Know Your Audience, Plan Accordingly

Down the “hall” from a popular family restaurant in the town I live in is a sports memorabilia store. It’s small, but caters to the local crowd by stocking almost exclusively Green Bay Packers, Milwaukee Brewers and Wisconsin Badgers items. For me, the shop is one of the few reasons to enter the strip mall.

On one of my recent visits to the store, I was able to speak with the man who runs the place. He had a selection of programs, yearbooks and magazines with cover subjects related to the three organizations I mentioned above. I used those as a starting point for our conversation, mentioning a few sources if he ever wanted to expand the selection. (I was being selfish, as I had most of what he offered.)

As background, I do not know if this shop is truly a full-blown business where he’s looking to make the most money possible, or if it’s just an on-the-side gig since he has interest in the teams. Perhaps the framed Green Bay Packers items and the like serve as props to showcase the custom framing and canvas-stretching techniques the shop also offers. Like I said, it is a small shop, with limited selection of teams and plenty of room to walk around, if you know what I mean.

Part of me thinks the business is a side project, since there didn’t seem to be a lot of motivation on his part once I got him talking about the hobby. I asked where he got some of the signatures and if he had been to any of the sports shows in Chicago, such as the former Sun-Times shows or The National. Everything was in the past tense in terms of his participation, stating more than a few times he didn’t have time to stand in line or make the trek. He said most of his acquisitions now came in bulk orders from stores or distributors doing private signings with athletes.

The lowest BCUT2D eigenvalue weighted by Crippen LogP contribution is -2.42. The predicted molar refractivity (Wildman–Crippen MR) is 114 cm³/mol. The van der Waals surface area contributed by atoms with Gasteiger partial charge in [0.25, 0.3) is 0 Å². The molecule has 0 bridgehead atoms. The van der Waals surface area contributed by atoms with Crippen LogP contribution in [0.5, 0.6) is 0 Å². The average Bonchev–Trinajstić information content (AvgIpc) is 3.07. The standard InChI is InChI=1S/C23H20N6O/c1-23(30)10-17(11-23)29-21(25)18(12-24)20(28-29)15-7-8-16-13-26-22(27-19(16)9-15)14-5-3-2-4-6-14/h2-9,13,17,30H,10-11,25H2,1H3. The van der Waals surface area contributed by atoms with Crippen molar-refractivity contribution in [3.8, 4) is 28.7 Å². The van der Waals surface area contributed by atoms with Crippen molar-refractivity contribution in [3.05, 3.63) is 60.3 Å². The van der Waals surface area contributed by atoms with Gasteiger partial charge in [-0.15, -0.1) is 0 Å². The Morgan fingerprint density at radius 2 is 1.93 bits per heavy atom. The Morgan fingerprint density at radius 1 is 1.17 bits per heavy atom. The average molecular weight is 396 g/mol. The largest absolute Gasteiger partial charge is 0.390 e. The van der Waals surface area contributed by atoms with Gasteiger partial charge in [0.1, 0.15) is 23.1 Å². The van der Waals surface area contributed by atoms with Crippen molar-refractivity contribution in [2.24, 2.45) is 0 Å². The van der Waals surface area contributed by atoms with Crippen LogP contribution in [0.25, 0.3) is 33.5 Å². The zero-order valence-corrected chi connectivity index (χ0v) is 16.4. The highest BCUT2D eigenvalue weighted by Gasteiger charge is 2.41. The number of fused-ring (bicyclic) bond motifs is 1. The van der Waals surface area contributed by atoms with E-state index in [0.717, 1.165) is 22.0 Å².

The store was clean, the dealer was knowledgeable and he knew what items would be the best sellers, even if his shop did resemble a Wisconsin airport (think cheeseheads and cheese-shaped can cozies).

However, the comments about where the autographed items were coming from got me thinking about the hobby in general. I think a lot of dealers are like this gentleman. They have standing agreements with autograph distributors to buy in bulk and then turn it into their own inventory. It costs a lot to bring in athletes for private signings on your own, so this is a smart way to go for current athletes, or those more recently retired. Certainly, it’s a better method financially than standing in line at a show to get multiple autographs from a single player.

This shop had no trading cards, and to be frank, he wouldn’t get that type of collector in that location anyway. My town is a tourist town in the summer, so the wall and home decor items would do best, which made up the bulk of the inventory.

Knowing your probable customer base and adjusting your inventory accordingly is what every dealer must do. If you want to diversify, do so through your website. But don’t take up valuable square feet in your store on items that will gather dust.

For the record, my son loved the cheesehead top hat in the store. But I told him it wasn’t Halloween yet, so we’d pass on it. Perhaps it would be better suited for my newborn daughter’s wedding some day?

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